Every commitment that I’ve ever made has come with tremendous personal growth.  When I traveled around the world a couple of years ago making a feature length documentary, Opening Our Eyes, I not only challenged myself physically and creatively, but spiritually as well and I feel that I became a better person because of it.  I would not have been able to endure the hardships of that journey, nor the intense workload of post production had I not been committed to the idea.

What are you willing to commit to?  Commitment may be frightening, but without it, you may be spending your later years wondering, “what if I had”

Rejection Therapy

©Mike Rode
©Mike Rohde

A few weeks ago, I attended the World Domination Summit in Portland, OR.  Any time I‘ve mentioned this conference to my friends, their eyes get wide and they all want to know more about it.  Essentially, WDS is a worldwide gathering of creative, unconventional people who want to live a remarkable life in a conventional world.

This was my second time attending WDS and I was inspired, enlightened, invigorated and awed by the speakers like Jonathan Fields, Nancy Duarte, Tess Vigeland, Chase Jarvis and many others.  There was one speaker Jia Jiang that really resonated with me.  He talked about his 100-day “rejection therapy” project. You can watch Jia’s talk online. He must have struck a chord with a lot of other people as well, because he brought the house down.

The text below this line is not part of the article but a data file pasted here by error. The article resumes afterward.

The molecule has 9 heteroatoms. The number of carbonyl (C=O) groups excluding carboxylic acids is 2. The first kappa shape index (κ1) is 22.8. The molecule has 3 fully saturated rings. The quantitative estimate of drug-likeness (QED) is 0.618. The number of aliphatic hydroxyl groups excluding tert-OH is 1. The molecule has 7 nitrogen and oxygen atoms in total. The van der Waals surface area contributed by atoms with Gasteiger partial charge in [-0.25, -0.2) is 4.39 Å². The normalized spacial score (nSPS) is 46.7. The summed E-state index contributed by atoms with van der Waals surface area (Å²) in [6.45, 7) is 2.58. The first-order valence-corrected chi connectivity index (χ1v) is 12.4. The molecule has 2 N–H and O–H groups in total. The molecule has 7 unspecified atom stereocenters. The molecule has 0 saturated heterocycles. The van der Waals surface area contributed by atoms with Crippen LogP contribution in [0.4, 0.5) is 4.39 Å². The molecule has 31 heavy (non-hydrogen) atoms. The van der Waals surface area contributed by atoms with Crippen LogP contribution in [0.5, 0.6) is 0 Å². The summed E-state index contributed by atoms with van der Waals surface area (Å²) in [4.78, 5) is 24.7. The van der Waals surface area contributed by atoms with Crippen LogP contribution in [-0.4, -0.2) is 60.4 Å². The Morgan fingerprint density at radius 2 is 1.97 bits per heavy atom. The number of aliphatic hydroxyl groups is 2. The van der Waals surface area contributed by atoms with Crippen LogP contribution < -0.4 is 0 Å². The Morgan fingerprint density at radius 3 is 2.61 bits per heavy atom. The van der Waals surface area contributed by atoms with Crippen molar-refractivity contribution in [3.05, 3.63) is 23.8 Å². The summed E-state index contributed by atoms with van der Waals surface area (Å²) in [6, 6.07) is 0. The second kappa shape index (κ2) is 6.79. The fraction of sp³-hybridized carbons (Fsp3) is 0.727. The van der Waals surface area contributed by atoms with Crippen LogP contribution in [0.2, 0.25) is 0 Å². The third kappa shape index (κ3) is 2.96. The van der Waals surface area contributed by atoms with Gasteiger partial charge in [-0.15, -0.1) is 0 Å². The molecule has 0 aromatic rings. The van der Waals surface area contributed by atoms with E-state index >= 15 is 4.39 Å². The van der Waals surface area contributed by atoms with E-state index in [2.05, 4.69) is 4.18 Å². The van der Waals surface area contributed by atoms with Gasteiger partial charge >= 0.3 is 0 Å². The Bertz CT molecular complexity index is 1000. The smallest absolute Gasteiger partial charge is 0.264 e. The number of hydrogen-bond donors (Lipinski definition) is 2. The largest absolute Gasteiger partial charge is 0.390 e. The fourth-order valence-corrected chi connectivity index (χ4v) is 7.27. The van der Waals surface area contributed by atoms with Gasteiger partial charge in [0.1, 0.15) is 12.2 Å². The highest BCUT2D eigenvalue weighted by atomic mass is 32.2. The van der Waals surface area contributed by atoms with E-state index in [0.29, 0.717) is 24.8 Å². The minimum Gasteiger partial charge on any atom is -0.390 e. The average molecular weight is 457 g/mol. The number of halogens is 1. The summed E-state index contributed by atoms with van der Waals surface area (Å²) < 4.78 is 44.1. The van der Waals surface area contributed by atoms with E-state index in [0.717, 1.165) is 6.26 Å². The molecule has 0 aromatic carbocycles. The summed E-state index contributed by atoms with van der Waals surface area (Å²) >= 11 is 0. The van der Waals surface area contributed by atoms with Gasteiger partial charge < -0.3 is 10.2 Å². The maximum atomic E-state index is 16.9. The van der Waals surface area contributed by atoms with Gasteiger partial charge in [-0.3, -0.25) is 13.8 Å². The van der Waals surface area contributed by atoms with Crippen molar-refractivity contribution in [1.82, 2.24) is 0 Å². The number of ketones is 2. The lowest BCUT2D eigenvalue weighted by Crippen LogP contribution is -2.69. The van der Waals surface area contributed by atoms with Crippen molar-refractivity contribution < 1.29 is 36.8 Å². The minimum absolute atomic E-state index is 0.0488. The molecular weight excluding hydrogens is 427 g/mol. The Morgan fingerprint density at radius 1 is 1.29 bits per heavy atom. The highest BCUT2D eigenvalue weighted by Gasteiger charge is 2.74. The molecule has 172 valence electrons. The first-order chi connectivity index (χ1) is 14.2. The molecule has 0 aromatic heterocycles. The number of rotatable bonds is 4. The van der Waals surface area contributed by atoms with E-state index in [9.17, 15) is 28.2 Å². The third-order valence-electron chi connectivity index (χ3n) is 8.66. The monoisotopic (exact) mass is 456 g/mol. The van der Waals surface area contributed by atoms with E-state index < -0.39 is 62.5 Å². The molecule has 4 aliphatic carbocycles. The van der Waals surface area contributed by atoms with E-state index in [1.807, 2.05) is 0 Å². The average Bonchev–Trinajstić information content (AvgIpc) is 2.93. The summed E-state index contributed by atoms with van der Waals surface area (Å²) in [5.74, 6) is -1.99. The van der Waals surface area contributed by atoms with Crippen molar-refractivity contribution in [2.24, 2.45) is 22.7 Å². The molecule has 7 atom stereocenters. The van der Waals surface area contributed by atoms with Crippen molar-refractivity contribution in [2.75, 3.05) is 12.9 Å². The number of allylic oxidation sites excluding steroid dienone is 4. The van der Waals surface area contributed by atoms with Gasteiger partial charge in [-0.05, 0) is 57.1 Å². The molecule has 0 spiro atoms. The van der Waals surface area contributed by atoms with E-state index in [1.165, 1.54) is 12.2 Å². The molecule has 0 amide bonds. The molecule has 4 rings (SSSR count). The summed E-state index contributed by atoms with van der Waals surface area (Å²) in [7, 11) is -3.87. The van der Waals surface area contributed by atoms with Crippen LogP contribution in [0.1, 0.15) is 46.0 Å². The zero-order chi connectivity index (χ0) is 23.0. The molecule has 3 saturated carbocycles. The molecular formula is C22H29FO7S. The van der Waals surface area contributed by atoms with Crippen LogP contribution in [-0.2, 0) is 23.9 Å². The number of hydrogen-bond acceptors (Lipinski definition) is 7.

I’m certainly not a stranger to knowing what rejection feels like.  The last two years of my life I have been rejected more times than I have probably in my entire life.  It’s not that I’ve been seeking ways to get rejected.  It’s because I’ve pushed myself into new and foreign territories – I mean that both literally and figuratively.  For example, I challenged myself in my career by producing a big film project that literally took me around the world.  But when I think about the “journey” part and the production of that film, it pales compared to the hard work, time, blood, sweat and plenty of tears on getting the film seen. I got scads of rejection letters and emails from film festivals, distributors and agents but most outsiders see only my successes.

When I heard Jia talk about his rejections that led to his “rejection therapy”, I understood exactly how he felt.  In a way, I’ve lived my life like Jia’s rejection therapy. But, it wasn’t because I set out to heal myself from some missteps and misses that didn’t work out for me.  As I look back at some of the things that I’ve done in my life, I realize now that I was simply naively bold enough to do them.